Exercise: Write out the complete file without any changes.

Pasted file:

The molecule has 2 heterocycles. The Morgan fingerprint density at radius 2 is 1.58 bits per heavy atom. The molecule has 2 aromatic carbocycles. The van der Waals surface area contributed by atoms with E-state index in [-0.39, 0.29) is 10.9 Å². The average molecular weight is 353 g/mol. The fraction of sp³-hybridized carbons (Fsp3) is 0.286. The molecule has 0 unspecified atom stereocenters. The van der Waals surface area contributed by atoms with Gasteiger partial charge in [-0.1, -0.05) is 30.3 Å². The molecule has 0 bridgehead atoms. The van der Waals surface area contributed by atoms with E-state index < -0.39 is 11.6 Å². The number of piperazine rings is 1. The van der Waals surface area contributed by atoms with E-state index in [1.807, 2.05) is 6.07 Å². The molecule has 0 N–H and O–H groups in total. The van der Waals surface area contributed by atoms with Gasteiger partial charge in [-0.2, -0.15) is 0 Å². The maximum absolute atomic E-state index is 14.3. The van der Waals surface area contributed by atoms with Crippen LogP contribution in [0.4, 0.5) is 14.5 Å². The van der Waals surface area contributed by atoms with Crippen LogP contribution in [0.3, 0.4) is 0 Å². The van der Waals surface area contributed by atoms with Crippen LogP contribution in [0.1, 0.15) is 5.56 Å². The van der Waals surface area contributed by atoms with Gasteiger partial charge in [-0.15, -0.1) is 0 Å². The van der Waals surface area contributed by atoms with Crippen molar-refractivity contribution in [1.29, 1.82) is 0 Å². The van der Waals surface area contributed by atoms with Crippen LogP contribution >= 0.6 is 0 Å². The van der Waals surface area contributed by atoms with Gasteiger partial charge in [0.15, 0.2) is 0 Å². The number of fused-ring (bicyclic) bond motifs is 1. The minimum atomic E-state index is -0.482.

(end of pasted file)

The molecule has 2 heterocycles. The Morgan fingerprint density at radius 2 is 1.58 bits per heavy atom. The molecule has 2 aromatic carbocycles. The van der Waals surface area contributed by atoms with E-state index in [-0.39, 0.29) is 10.9 Å². The average molecular weight is 353 g/mol. The fraction of sp³-hybridized carbons (Fsp3) is 0.286. The molecule has 0 unspecified atom stereocenters. The van der Waals surface area contributed by atoms with Gasteiger partial charge in [-0.1, -0.05) is 30.3 Å². The molecule has 0 bridgehead atoms. The van der Waals surface area contributed by atoms with E-state index < -0.39 is 11.6 Å². The number of piperazine rings is 1. The van der Waals surface area contributed by atoms with E-state index in [1.807, 2.05) is 6.07 Å². The molecule has 0 N–H and O–H groups in total. The van der Waals surface area contributed by atoms with Gasteiger partial charge in [-0.2, -0.15) is 0 Å². The maximum absolute atomic E-state index is 14.3. The van der Waals surface area contributed by atoms with Crippen LogP contribution in [0.4, 0.5) is 14.5 Å². The van der Waals surface area contributed by atoms with Crippen LogP contribution in [0.3, 0.4) is 0 Å². The van der Waals surface area contributed by atoms with Crippen LogP contribution in [0.1, 0.15) is 5.56 Å². The van der Waals surface area contributed by atoms with Gasteiger partial charge in [-0.15, -0.1) is 0 Å². The van der Waals surface area contributed by atoms with Crippen molar-refractivity contribution in [1.29, 1.82) is 0 Å². The van der Waals surface area contributed by atoms with Crippen LogP contribution >= 0.6 is 0 Å². The van der Waals surface area contributed by atoms with Gasteiger partial charge in [0.15, 0.2) is 0 Å². The number of fused-ring (bicyclic) bond motifs is 1. The minimum atomic E-state index is -0.482.